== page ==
An essential oil is extracted from the aerial parts of the hemp plant by steam distillation. It contains over 90% mono- and sesquiterpenes in varying proportions with a characteristic odour. Fields of application are aromatherapy, perfume production and mixing with massage oils.
Resin extracted from the female flowers (hashish) contains THC, CBD and other cannabinoids. The dried flowers are called marijuana. The contents of psychotropic substances vary among the individual hemp varieties. The non-psychotropic CBD is, among other things, processed into medicinal products with sometimes esoteric claims.
Marigold – Calendula
Calendula (Calendula officinalis) has a long history as a medicinal herb. The main focus is on topical, anti-inflammatory treatments, which were carried out early on in the form of extracts of the dried inflorescences:
- Infusions with hot water
- Alcoholic and alcoholic-aqueous extracts
- Macerates - using fatty oils such as sunflower and olive oil.
- Oils from CO2 extraction
Depending on the solvent and the process, the contents and structures of the active substances differ. The anti-inflammatory effect is mainly due to pentacyclic triterpenes such as faradiol and taraxasterol and especially their lipophilic esters with acids such as acetic acid (acetates), palmitic acid (palmitates) and myristic acid (myristates). In addition, there are smaller concentrations of flavonoids such as quercetin and carotenoids, which correspond to the colour spectrum of marigolds from yellow to orange.
The predominant acid in seed extracts are esters of calendula acid (C18H30O2), a triple unsaturated trans-ω-6 acid – with conjugated double bonds in contrast to γ-linolenic acid (see evening primrose oil). Seed extracts have no significance for dermatology and cosmetics. The gastrointestinal teas and calendula ointment made from flower extracts are widely used.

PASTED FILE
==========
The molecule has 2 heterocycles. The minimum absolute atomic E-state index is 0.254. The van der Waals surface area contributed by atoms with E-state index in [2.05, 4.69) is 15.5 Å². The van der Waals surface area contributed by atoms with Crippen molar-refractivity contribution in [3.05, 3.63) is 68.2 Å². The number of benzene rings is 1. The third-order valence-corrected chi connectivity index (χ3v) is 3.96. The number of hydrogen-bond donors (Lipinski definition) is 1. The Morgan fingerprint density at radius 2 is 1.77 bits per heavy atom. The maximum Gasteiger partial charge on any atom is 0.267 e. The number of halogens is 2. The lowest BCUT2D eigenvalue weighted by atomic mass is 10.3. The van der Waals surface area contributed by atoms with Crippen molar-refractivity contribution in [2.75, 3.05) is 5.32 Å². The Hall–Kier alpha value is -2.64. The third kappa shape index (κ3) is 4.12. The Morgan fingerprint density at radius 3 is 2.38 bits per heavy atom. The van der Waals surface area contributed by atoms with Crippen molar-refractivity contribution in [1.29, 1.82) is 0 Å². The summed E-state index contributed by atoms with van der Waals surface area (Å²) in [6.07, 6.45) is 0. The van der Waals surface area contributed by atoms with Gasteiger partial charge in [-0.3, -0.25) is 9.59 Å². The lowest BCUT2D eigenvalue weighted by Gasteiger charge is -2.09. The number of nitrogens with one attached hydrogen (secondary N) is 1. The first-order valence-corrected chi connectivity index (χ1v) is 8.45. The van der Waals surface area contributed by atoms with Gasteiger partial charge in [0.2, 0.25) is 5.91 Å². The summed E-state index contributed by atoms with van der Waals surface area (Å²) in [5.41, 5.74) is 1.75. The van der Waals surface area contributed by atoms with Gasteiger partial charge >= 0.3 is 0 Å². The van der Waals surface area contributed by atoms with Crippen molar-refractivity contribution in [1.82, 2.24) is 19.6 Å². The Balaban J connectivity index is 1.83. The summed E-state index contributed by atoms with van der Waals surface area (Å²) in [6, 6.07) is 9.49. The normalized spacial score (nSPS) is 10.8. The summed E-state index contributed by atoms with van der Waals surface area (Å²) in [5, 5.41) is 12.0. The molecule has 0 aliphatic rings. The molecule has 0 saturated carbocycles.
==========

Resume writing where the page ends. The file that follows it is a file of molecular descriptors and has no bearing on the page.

Evening Primrose – Oenothera
Evening primrose belongs to the nightshade family. A fatty oil is obtained from its seed by cold pressing, the triglycerides of which contain a high proportion of linoleic acid as well as considerable amounts of γ-linolenic acid (about 10%). The γ-linolenic acid content is only surpassed by borage oil, which is also fatty, at about 20%. Evening primrose oil, like other oils rich in essential fatty acids, has an anti-inflammatory effect topically. It is traditionally used on atopic skin. Atopics with a deficiency of the enzyme delta-6-desaturase particularly benefit from it, as they lack the body's own synthesis of γ-linolenic acid from linoleic acid. γ-linolenic acid is an essential link in the synthesis of arachidonic acid, whose metabolites such as prostacyclin, prostaglandins and thromboxanes have local and hormone-like effects. The efficacy of the oil is limited to topical application. Orally, in the form of capsules, the oil shows virtually no effect on neurodermitic skin.
Great regional diversity
Regional oils and extracts are offered in great variety, with fatty oils, especially as food, leading the way in terms of volume. Essential oils occupy a smaller space and tend to be imported from warmer regions. Resins, alias balsams, such as larch resin, are among the rarities here, but are no less interesting in terms of their spectrum of effects compared to the exotic variants.
Dr. Hans Lautenschläger